(This post is part of a conversation with Henrik Lutzen; about why we pursue craft skills.  If you happen to read this, please comment.)


I believe there’s way too much focus on tools and technique, with less attention to design, ethics, and finding a common ground. For starters, I believe one of the easiest ways to establish that we share the same basic information is by sharing the books that we have found useful. (We could begin by writing brief reviews of what we consider to be essential or important books, for instance) By now, most artisans working in ‘shall we call it’ residential scale building trades should be familiar with A Pattern Language. Furniture-makers will likely have read James Krenov’s books; those interested in Japanese woodworking will have read Toshio Odate.

My reading list goes back to when I dropped out of college in the mid-80’s, and includes The Wheelwright’s Shop, John Ruskin’s Nature of Gothic, David Pye, and the English Arts & Crafts Movement.
Next came timber framing: English Historic Carpentry by Cecil Hewett, The Framed Houses of Massachusetts Bay by Abbot Lowell Cummings, Silent Spaces by Malcolm Kirk. Boatbuilding by Howard Chapelle, also Skin Boats and Bark Canoes, and Lance Lee’s incomparable Barns, Beams and Boats.
Obviously, this is a short list, but the point I’m trying to make is that shared literacy is meta-cognitive. We may have widely different impressions of the same book, but should still be able to acknowledge a coherent work that stands alone, in much the same way as a painting or building or piece of furniture. Artisans tend to be eclectic and self-educated, at least more than most. (“…consider the man of average intelligence…” Twain)

I won’t pretend to know precisely what compels someone to hand-cut through-tenons, or through dovetails, but I believe it’s at least in part because we want to see and experience a sort of honesty in our made environment, in a way that sheetrock or 3-D printers may not be able to satisfy. So, what (and who) has influenced and shaped your sense of design, ethics, philosophy, etc.? Books, tools, boats, buildings, furniture… I believe that each of us will ultimately realize a curriculum vitae and a bibliography, in making the effort to reach out and to explain ourselves over these great distances. That, I think, is why I started the blog and continue to pursue it.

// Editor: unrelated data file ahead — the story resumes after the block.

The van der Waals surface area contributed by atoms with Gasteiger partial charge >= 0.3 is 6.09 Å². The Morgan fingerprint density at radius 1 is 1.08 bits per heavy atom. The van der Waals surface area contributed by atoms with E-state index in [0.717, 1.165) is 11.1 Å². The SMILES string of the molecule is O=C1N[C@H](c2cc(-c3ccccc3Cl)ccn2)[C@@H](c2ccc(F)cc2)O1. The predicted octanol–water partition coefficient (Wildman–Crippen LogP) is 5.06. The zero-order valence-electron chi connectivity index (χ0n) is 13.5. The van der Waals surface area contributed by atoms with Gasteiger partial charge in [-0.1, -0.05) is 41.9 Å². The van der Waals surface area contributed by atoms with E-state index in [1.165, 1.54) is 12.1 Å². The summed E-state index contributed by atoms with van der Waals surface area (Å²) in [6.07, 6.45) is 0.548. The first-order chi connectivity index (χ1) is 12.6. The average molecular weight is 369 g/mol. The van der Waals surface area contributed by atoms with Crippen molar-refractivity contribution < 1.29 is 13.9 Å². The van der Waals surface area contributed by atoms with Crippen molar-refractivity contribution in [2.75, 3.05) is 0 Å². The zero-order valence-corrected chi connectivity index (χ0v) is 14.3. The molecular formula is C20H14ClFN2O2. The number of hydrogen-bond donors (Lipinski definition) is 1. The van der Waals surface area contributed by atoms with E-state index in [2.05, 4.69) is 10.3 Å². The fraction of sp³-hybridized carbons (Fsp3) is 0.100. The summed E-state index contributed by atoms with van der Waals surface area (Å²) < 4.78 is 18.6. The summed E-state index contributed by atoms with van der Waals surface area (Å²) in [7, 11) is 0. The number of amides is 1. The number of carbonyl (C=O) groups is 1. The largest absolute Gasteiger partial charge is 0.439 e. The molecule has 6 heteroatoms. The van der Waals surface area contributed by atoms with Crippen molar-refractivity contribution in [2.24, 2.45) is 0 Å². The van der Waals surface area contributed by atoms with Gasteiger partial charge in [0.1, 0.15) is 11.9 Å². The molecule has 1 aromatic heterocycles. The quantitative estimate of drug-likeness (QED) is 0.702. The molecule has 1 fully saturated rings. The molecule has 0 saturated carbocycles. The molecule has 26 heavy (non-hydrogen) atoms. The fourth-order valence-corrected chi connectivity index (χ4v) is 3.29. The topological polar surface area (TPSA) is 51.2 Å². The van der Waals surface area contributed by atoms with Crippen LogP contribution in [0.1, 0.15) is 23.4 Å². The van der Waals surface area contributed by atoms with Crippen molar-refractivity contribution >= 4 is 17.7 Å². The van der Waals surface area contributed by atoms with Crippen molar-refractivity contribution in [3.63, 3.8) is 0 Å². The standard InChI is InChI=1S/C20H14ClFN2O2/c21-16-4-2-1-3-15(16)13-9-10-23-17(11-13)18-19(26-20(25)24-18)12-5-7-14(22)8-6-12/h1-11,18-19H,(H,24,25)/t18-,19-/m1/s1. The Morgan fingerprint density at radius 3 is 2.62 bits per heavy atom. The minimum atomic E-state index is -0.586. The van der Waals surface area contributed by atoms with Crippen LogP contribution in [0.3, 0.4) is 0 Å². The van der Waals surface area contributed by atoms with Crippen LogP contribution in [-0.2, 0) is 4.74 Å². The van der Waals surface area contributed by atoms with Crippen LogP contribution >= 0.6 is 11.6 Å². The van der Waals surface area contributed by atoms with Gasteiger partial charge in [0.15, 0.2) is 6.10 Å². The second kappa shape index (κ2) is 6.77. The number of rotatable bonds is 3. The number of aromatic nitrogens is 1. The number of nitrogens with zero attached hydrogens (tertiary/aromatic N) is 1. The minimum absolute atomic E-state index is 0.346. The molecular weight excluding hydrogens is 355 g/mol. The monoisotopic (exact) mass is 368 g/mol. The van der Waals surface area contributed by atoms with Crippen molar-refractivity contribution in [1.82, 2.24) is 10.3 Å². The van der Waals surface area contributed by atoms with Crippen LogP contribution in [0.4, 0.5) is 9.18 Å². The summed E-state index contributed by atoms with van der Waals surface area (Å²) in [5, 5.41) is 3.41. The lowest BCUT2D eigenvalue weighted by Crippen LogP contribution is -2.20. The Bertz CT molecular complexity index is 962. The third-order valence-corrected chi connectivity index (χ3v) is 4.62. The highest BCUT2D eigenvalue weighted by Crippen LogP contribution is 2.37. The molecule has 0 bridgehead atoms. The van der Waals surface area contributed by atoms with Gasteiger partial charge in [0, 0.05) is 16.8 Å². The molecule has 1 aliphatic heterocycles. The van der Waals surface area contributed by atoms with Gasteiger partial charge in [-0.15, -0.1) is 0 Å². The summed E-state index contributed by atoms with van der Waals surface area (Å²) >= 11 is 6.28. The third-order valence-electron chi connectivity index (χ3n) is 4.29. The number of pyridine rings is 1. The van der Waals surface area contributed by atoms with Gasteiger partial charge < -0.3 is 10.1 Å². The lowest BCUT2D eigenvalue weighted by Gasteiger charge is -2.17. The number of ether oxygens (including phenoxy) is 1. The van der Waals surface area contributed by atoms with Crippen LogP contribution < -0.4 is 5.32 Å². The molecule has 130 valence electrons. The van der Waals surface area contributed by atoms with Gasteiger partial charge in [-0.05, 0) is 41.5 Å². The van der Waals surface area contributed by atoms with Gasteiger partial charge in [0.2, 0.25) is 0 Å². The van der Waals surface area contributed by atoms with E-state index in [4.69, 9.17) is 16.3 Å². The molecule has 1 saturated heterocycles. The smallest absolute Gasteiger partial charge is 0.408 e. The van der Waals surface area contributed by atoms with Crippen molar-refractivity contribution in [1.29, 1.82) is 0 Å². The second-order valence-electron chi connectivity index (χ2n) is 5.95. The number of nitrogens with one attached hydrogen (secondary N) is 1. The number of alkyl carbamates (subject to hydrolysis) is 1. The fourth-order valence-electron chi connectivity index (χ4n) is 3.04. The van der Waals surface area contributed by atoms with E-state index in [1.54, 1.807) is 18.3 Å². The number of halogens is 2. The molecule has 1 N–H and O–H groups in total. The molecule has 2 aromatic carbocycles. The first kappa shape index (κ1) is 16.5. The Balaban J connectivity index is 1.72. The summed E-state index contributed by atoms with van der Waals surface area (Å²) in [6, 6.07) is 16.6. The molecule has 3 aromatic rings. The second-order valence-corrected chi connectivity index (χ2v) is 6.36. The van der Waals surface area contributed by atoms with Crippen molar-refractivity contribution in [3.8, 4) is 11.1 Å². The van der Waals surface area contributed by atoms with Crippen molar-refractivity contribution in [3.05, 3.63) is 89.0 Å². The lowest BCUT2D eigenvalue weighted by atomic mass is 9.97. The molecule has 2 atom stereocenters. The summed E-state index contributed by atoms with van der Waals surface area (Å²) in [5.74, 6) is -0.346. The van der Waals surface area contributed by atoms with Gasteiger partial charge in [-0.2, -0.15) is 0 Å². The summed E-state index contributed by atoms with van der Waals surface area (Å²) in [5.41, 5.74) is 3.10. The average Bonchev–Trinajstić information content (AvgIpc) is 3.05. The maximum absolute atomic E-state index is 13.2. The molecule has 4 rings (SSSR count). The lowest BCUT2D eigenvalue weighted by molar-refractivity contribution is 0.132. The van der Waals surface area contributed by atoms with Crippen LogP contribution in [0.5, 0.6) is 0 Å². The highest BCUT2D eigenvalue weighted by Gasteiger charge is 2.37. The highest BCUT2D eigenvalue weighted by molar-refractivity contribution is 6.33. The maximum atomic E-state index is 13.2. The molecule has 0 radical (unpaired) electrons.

People who can actually perform high-value-added work are rather rare (perhaps always have been) and seriously undervalued in today’s world. I would like to see how this tracks from my generation to yours, for example, and how (in terms of influences, education, etc.) that has come about (by direct master-apprentice relationship, or alternatively through reading, videos, workshops…).

The first book I had was an old 1920’s copy of Audel’s Carpenter’s and Builder’s Guide, and later Feirer and Hutchings Cabinetmaking and Millwork. Both were instructive only in the mechanical aspects of work, never leading toward any sort of design skills. Not until Fine Woodworking came out in the late 70’s; and then Krenov’s books, which were just unbelievable. The best you could get before that were Bonanza and Sunset books, or Popular Mechanics. The better quality publications that had been available during the Arts & Crafts movement were long out of circulation by then.

Cultural Literacy (that’s what I’m calling it, for now): a sort of intellectual shorthand. There isn’t a lot of room to argue with Plato’s Allegory of the Cave, for instance, and it pretty much transcends language barriers. Thoreau (in Walden) illustrates his point with a story of two boys: one boy (with his father’s help) makes his own knife, while the other boy’s father buys him a knife. “Which would be more likely to cut his finger?” he asks. How much more profound; if we are able to understand the social and architectural implications of the Parthenon, or Ise, or Great Coxwell (all superb examples of their kind) summed up in a phrase?

Craft has that sort of power; if we insist that our language be as unrelentingly precise as our joinery.

Posted in woodworking | 9 Comments

New Beginnings

As the winter solstice approaches, I find myself taking stock of the past year and looking forward to projects and enterprises in the next.  A genuinely disappointing episode with a would-be apprentice who took on a job way beyond his abilities, then refused to pay me for doing most of the work, is slowly grinding it’s way through the courts.  That knocked a big hole in my summer, in the middle of which I lost my brother-in-law after a long, painful struggle with liver cancer.  In September, we lost our dear friend Matt Ross, and I’m really pissed off about that.